December 16, 2018
Simply Money’s very own Ed Finke is retiring after more than 40 years in the financial services industry! Before he embarks on his next adventure, he wants to share some parting words of investing wisdom – and a final farewell - with the readers of The Cincinnati Enquirer.
Looking back at my career, there have been many important lessons learned. As I move into retirement, I find that the best of these lessons is also the simplest and easiest to understand. Whether you’re a novice investor or have been using your 401(k) for decades, I hope you keep these three points in mind.
Think long term. Stocks represent an “ownership” position. Bonds, “loanership.” You want to be an owner long term. However, stock ownership brings with it inherent volatility, especially in the short term (one to three years). If you have a need for specific funds in the short term, i.e. an up-coming down payment, college or wedding expenses, that money should not be subject to the risks of stock ownership. For longer term goals, i.e. providing income to keep up with inflation over a 20- or 30-year retirement, you owe it to yourself to have some stock exposure.
Diversify. The great fear of most novice investors is that they will lose all of their money. Horror stories of companies like Enron becoming suddenly worthless get a lot of attention. Most of those big losses you hear of are because an investor had all of his/her money in one company that went under. In my opinion, no more than five to 10 percent of your total portfolio should be in individual company stocks. The core holding for most investors should be an exchange-traded fund (ETF) that tracks the performance of the S&P 500 (basically the 500 largest U.S. publicly-traded companies). Additional diversification can be added with ETFs that track international and smaller company stocks, as well as corporate and government bonds.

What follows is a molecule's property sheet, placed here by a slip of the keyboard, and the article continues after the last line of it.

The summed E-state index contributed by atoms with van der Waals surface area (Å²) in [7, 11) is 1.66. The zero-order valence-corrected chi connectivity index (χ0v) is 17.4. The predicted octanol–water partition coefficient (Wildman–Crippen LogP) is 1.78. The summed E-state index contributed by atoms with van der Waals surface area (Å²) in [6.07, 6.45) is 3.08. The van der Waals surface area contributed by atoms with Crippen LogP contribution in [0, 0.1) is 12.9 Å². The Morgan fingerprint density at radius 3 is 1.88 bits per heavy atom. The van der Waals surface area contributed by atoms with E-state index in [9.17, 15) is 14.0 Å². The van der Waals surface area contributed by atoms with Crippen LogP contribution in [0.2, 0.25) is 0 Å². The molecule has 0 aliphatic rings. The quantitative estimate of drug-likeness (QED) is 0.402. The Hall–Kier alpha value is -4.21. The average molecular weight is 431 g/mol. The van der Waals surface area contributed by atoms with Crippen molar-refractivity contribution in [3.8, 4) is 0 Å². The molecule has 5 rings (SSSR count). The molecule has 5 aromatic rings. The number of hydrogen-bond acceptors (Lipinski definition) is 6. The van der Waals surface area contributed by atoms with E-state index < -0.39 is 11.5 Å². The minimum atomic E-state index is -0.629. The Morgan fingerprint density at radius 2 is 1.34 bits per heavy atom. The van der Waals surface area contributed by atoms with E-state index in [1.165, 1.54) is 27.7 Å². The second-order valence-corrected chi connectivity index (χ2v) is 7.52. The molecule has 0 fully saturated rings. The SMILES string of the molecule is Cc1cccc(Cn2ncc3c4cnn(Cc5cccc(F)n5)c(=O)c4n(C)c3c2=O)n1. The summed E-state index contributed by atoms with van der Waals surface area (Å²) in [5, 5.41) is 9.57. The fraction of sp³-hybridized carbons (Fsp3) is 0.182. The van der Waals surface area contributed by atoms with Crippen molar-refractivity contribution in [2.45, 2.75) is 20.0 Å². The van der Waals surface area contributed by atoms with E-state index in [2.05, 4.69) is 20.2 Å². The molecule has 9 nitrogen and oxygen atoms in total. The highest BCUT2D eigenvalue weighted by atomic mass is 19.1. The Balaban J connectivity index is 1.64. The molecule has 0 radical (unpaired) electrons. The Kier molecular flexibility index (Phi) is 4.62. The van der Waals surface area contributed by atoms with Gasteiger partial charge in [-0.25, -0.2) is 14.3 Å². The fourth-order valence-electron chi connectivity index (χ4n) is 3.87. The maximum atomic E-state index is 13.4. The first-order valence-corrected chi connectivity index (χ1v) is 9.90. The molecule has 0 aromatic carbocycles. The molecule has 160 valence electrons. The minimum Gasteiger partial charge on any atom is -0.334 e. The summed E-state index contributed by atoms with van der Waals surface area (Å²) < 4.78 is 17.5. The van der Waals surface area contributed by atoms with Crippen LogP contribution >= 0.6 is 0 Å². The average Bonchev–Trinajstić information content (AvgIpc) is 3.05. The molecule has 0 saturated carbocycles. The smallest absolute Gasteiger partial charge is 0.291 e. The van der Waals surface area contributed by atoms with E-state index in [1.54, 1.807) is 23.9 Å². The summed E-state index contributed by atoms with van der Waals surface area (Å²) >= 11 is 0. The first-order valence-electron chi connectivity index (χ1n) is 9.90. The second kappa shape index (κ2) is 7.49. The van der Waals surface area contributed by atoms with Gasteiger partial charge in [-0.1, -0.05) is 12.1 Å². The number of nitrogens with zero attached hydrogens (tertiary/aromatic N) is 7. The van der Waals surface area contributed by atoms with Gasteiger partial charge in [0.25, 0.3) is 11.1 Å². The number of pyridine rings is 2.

Don’t panic. An inviolate rule of investing is that stocks will occasionally lose value (usually, it seems, right after you buy them). Historically, the stock market (as measured by the S&P 500) has seen a 10 percent downturn (called a correction) every 12-18 months and a 20 percent or greater downturn (called a bear market) every six years or so. During my long career, which has seen many of both corrections and bear markets, one thing has remained true. The S&P 500 has always come back to reach new record high levels! It’s been said that the stock market takes money from the impatient (who panic and sell during downturns) and gives it to the patient.
And here’s one last thing. Make sure you fully understand the compensation a financial advisor and his/her firm receive from any investment you make. This is true for individual securities and ETFs as well mutual funds, insurance policies and annuities. The less you know of how and how much an advisor is paid, the higher the compensation probably is!
Lastly, I want to thank you sincerely for letting me share a bit of your precious time for all these years, whether daily on our Simply Money radio show or weekly here in The Enquirer. I have always considered it both an honor and a responsibility that I have not taken lightly. Merry Christmas, Happy Holidays and here’s to a great and prosperous 2019… and many more years to come.
Responses are for informational purposes only and individuals should consider whether any general recommendation in these responses are suitable for their particular circumstances based on investment objectives, financial situation and needs. To the extent that a reader has any questions regarding the applicability of any specific issue discussed above to his/her individual situation, he/she is encouraged to consult with the professional advisor of his/her choosing, including a tax advisor and/or attorney. Nathan Bachrach and Ed Finke and their team offer financial planning services through Simply Money Advisors, a SEC Registered Investment Advisor. Call (513) 469-7500 or email firstname.lastname@example.org.